God and Majors
Some parents of faith have long worried about the possible impact of (secular) colleges on the religious observances of their children.
A new national study that looks at trends between study of certain subjects and religious observance provides some evidence to back up those worries, but also may surprise members of some disciplines and some faiths. And the research also finds that religious students are more likely than others to attend college. The study is by four scholars at the University of Michigan and was released Monday by the National Bureau of Economic Research (abstract and ordering information available here).
Among the findings:
- The odds of going to college increase for high school students who attend religious services more frequently or who view religion as more important in their lives. The researchers speculate that there may be a "nagging theory" in which fellow churchgoers encourage the students to attend college.
- Being a humanities or a social science major has a statistically significant negative effect on religiosity -- measured by either religious attendance and how important students consider the importance of religion in their lives. The impact appears to be strongest in the social sciences.
- Students in education and business show an increase in religiosity over their time at college.
- Majoring in the biological or physical sciences does not affect religious attendance of students, but majoring in the physical sciences does negatively relate to the way students view the importance of religion in their lives.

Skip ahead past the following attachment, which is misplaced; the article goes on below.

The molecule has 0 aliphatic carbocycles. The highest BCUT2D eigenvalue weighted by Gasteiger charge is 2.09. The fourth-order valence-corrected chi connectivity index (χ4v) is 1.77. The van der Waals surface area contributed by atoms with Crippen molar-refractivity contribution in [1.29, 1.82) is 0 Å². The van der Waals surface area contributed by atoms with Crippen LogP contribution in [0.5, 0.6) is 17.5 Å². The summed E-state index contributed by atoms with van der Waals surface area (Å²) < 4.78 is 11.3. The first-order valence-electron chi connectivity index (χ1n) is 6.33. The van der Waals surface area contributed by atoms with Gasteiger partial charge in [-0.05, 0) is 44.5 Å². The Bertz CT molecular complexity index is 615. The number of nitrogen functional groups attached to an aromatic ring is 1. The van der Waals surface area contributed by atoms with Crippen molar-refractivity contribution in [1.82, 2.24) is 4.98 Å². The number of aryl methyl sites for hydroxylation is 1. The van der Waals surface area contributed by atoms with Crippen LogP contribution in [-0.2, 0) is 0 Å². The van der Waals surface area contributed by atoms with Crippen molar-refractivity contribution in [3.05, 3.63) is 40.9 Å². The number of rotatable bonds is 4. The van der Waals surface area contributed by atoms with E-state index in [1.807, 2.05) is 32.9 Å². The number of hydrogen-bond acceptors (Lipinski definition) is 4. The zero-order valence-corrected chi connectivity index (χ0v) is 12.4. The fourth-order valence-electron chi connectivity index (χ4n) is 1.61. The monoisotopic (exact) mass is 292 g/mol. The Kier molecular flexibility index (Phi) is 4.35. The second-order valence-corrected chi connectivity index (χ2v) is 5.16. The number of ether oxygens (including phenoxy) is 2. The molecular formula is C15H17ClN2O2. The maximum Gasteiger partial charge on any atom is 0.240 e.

- Religious attendance is positively associated with staying in majors in the social sciences, biological sciences and business majors. For most vocational majors, the researchers found a negative relationship between religious attendance and staying in the same major. The researchers compare this finding to their data about how students who attend services are more likely to enroll in college in the first place: "In both cases, religious attendance encourages a shift toward a higher status path."
The study also pays attention to those who switch majors in college, noting that initial majors may reflect in part students' pre-collegiate values (or parents' values and religiosity). Here the study students with high levels of religiosity are significantly more likely than others to switch into education majors, and more likely than others to switch into the humanities and biology.
The data in the study are from the Monitoring the Future Study, a University of Michigan research project that conducts surveys of a nationally representative sample of high school seniors, following a representative sample of them into college. The study is the primary source of national data on trends in drug use among students, but the survey participants are asked many questions about demographics, beliefs and education that allow for the comparisons made on student majors and religiosity.
The Michigan scholars who wrote the study -- Miles S. Kimball, Colter M. Mitchell, Arland D. Thornton and Linda C. Young-Demarco -- write that they were interested to see whether a scientific mindset would discourage religiosity, or whether postmodern ideas associated with the humanities and some other fields would.
"Our results are thus consistent with the overall theoretical framework guiding this research. We believe that there are important differences among the college majors in world views and overall philosophies of life....," they write. "[O]ur results suggest that postmodernism, rather than science, is the bête noir -- the strongest antagonist -- of religiosity."